When the Bucks picked the 34-year-old Boykins up off the NBA scrap heap this summer, Andrew Bogut and Ersan Ilyasova were all that was left of the 2007 Bucks, effectively making the Scott Skiles Bucks the 10th NBA team Boykins has played for in 12 seasons.

It was all too fitting last night that Blake — again, the only player ever traded for Boykins — was the Laker most often found chasing Boykins around the Staples Center.  Blake — who didn’t score in the game — didn’t fare so well, obviously, and by the time the Lakers subbed Derrick Fisher back in for the stretch, Boykins was  was on fire, shooting guard John Salmons was in a groove and the Bucks were out-strong-arming the Lakers amid a game-clinching 22-7 run.

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YAHOO’S BUCKS-LAKERS PHOTO GALLERY (from AP).  You’ll want to hit that link before yahoo moves it or zaps me for licensing no-nos.  — AP photographer Jeff Gross reveals with 44 photos the tale of a gritty, determined Bucks team refusing to back down from the Lakers, finally breaking the will of the champs in an 4th quarter.  Gross’ camera zooms in on Andrew Bogut‘s scowling matchup with Lakers’ center Pau Gasol and gives a shot-by-shot narrative of Kobe Bryan’t ejection from the game.  Content Warning: Graphic grimacing, ugly defense, sweat.

Here’s a sample — feel free to insert your own captions below.  Please.

Bogut and Gasol waged a titanic battle, the first half going to Bogut (11 points) as the Bucks successfully established AB’s post game.  Gasol struggled all night to score against the NBA’s 3rd-rated defender as Bogut effectively shut down Gasol as a Lakers first option.  But Bogut repeatedly left Gasol to help on Laker drives and Pau cleaned 7 off the offensive glass to finish with 15 pts and 11 rebs.  Bogut matched his 15  and grabbed 8 rebs, also blocking two shots and taking a late charge on Kobe Bryant that led to Kobe’s ejection.

Dancing big men: In a play that was typical of Gasol’s struggles against AB (the photo at left) Gasol dribbled into Bogut, found his path impeded, stopped, carried the ball as he kept his dribble and tried to force is way around Bogut.  No call was made and the Lakers ended the possession turning it over anyway — but it got coach Skiles off the bench barking at the officials for not whistling Gasol for the carry.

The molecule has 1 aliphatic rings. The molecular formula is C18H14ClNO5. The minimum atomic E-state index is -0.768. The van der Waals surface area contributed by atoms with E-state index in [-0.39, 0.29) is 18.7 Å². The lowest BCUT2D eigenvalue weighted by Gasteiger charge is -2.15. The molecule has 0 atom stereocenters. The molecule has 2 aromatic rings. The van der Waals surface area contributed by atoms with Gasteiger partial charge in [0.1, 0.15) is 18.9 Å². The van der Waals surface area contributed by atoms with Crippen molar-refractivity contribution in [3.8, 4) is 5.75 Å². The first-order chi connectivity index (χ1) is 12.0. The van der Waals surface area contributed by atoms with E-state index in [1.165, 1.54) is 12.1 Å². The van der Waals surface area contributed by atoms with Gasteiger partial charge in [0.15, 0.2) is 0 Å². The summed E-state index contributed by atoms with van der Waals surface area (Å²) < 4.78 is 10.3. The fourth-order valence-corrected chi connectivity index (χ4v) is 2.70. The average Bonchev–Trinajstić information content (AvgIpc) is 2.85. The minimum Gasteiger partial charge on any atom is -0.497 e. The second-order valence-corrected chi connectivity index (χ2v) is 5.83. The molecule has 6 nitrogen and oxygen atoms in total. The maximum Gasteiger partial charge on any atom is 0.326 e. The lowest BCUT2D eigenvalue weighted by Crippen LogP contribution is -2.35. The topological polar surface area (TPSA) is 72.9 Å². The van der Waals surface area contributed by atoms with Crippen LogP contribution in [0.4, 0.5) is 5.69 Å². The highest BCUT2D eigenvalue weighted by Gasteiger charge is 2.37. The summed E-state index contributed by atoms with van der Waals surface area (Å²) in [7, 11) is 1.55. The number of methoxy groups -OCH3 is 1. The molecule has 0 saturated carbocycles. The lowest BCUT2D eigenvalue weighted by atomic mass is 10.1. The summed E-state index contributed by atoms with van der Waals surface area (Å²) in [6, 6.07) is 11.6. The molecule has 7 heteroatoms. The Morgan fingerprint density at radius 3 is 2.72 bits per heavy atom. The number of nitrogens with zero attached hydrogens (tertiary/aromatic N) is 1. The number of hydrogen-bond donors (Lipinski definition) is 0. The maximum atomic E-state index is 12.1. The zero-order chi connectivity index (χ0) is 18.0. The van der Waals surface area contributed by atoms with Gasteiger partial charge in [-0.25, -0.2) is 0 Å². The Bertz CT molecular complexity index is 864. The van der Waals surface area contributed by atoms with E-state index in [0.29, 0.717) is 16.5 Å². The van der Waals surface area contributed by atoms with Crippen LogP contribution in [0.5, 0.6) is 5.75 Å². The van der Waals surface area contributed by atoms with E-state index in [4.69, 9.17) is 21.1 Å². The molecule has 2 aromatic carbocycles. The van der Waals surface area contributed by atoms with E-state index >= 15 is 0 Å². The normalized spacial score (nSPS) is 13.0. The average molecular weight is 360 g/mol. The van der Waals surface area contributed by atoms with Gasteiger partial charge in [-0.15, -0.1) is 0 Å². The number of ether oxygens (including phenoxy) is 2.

Not surprisingly, the Bucks 98-79 blowout of the Lakers’this week has been largely attributed to the Lakers lack of energy and focus, especially with ESPN pointing all eyes to the Lakers’ marquee Christmas Day showdown with the Heat.  That’s too bad, because the Lakers reported “lack of interest” wasn’t all that evident watching the game live.  They may have “gone through the motions” but isn’t that what the Lakers do until the 4th quarter?  It usually results in a win (after the requisite Kobe highlights) and it’s what they’ve done all season against the softest schedule in the NBA.

The Lakers opponent Tuesday night, the 10-and-16 Bucks, had played the league’s toughest schedule and battled the elite of the West even tougher.  A week before the Lakers game, the Bucks beat the Mavs in Dallas and came within a traveling-on-Manu no-call at the buzzer of forcing overtime in San Antonio.  There was much going into the Bucks-Lakers matchup that had nothing to do with the Lakers state of mind.  Here’s some of it.

1) The Bucks’ pride had been wounded the night before in Portland (a 106-80 loss).  Even without injured point guard Brandon Jennings, there’s talent in the Bucks core.  Center Andrew Bogut is an All-Pro, shooting guard John Salmons a proven 20-point per game scorer, Ersan Ilyasova and Luc Richard Mbah a Moute two young, hustling, hard-nosed forwards who’ve won more than they’ve lost for coach Scott Skiles.  These days, the Bucks core is desperate to prove that last season’s 46 wins were no fluke.  They played with urgency, hunger — and it’s not as though Kobe Bryant, Pau Gasol and Lamar Odom, and Matt Barnes off the bench, didn’t.  Media heard nothing from an angry Bryant postgame, and Gasol and Odom weren’t exactly running to the microphones and tape recorders either.

2) The Bucks D, currently rated 6th in the NBA, was solid all night, as stingy as it’s ever been in the 4th quarter as Skiles relied on his core — Bogut, Ilyasova, Mbah a Moute and Salmons — and Boykins.  Bogut had Lakers center Gasol harnessed most of the game, Ilyasova wore down ailing Lamar Odom, who was less and less a factor in the 2nd half, and Mbah a Moute and Salmons’ defense on Kobe was about as good as it gets.  Mbah a Moute, who lives in L.A. and is an off-season friend of Bryant, put on a defensive clinic against his mentor on five or six consecutive possessions in the 4th — and the refs set new Bucks-Lakers precedent by letting them play.  Unfortunately, the clinic didn’t make the highlight reel.  Derrick Fisher and Ron Artest were offensive non-factors — negatives, in fact; and  nobody on the Lakers bench cut loose for a big scoring night, as Shannon Brown did Nov. 16 in Milwaukee.

3) The foul story. The refs whistled more fouls on the Lakers (19) than on the Bucks (18).  That’s unheard of — indeed new precedent for the Skiles Bucks and Phil Jackson-Kobe-Gasol Lakers.  Not coincidentally, Skiles recorded his first win as Bucks coach against Jackson and the Lakers.

4) Bogut, Salmons and Ilyasova. Bogut was a better center than Gasol last night, no big surprise to anybody who’s been paying attention to the Bucks and Bogut since last season. His post-up offense in the first half (11 pts) set the tone — and the stage — for the Bucks upset, and while Gasol scored 15 the Lakers’ offense bogged down repeatedly when the ball went to Gasol posting up against Bogut.